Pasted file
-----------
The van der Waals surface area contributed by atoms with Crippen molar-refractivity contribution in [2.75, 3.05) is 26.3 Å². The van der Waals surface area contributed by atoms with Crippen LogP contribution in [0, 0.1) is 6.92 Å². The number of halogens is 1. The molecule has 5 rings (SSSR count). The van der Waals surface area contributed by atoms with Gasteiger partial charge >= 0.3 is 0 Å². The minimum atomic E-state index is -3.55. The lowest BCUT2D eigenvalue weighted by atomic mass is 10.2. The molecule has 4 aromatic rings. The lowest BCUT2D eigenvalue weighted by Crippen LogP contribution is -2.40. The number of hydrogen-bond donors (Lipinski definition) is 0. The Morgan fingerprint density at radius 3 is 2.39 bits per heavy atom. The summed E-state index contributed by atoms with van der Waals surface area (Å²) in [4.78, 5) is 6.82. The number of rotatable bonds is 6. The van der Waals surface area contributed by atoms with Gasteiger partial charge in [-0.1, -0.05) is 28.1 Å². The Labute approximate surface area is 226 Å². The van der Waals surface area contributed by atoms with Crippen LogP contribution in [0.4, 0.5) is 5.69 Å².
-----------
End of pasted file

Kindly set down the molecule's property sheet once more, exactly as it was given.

The van der Waals surface area contributed by atoms with Crippen molar-refractivity contribution in [2.75, 3.05) is 26.3 Å². The van der Waals surface area contributed by atoms with Crippen LogP contribution in [0, 0.1) is 6.92 Å². The number of halogens is 1. The molecule has 5 rings (SSSR count). The van der Waals surface area contributed by atoms with Gasteiger partial charge >= 0.3 is 0 Å². The minimum atomic E-state index is -3.55. The lowest BCUT2D eigenvalue weighted by atomic mass is 10.2. The molecule has 4 aromatic rings. The lowest BCUT2D eigenvalue weighted by Crippen LogP contribution is -2.40. The number of hydrogen-bond donors (Lipinski definition) is 0. The Morgan fingerprint density at radius 3 is 2.39 bits per heavy atom. The summed E-state index contributed by atoms with van der Waals surface area (Å²) in [4.78, 5) is 6.82. The number of rotatable bonds is 6. The van der Waals surface area contributed by atoms with Gasteiger partial charge in [-0.1, -0.05) is 28.1 Å². The Labute approximate surface area is 226 Å². The van der Waals surface area contributed by atoms with Crippen LogP contribution in [0.4, 0.5) is 5.69 Å².